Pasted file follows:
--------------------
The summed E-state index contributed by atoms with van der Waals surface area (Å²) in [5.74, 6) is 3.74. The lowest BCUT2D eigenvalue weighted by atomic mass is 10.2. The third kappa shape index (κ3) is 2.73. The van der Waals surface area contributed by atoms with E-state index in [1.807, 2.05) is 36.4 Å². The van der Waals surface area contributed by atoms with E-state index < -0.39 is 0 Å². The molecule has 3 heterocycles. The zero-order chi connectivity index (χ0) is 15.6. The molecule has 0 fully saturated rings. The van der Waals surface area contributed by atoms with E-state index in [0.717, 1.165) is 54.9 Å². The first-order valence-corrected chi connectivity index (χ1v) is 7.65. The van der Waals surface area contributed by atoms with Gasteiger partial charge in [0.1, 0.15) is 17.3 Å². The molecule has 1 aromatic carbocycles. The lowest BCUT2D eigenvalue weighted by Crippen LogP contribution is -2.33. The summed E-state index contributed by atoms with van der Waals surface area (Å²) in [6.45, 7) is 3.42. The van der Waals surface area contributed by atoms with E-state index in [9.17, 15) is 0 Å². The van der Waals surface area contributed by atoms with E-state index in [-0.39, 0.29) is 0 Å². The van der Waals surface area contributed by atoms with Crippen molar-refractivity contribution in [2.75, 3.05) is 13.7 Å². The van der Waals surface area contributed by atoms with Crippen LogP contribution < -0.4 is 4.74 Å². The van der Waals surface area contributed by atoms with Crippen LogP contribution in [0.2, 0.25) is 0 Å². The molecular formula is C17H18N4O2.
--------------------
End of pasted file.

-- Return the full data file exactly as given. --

The summed E-state index contributed by atoms with van der Waals surface area (Å²) in [5.74, 6) is 3.74. The lowest BCUT2D eigenvalue weighted by atomic mass is 10.2. The third kappa shape index (κ3) is 2.73. The van der Waals surface area contributed by atoms with E-state index in [1.807, 2.05) is 36.4 Å². The van der Waals surface area contributed by atoms with E-state index < -0.39 is 0 Å². The molecule has 3 heterocycles. The zero-order chi connectivity index (χ0) is 15.6. The molecule has 0 fully saturated rings. The van der Waals surface area contributed by atoms with E-state index in [0.717, 1.165) is 54.9 Å². The first-order valence-corrected chi connectivity index (χ1v) is 7.65. The van der Waals surface area contributed by atoms with Gasteiger partial charge in [0.1, 0.15) is 17.3 Å². The molecule has 1 aromatic carbocycles. The lowest BCUT2D eigenvalue weighted by Crippen LogP contribution is -2.33. The summed E-state index contributed by atoms with van der Waals surface area (Å²) in [6.45, 7) is 3.42. The van der Waals surface area contributed by atoms with E-state index in [9.17, 15) is 0 Å². The van der Waals surface area contributed by atoms with E-state index in [-0.39, 0.29) is 0 Å². The van der Waals surface area contributed by atoms with Crippen molar-refractivity contribution in [2.75, 3.05) is 13.7 Å². The van der Waals surface area contributed by atoms with Crippen LogP contribution < -0.4 is 4.74 Å². The van der Waals surface area contributed by atoms with Crippen LogP contribution in [0.2, 0.25) is 0 Å². The molecular formula is C17H18N4O2.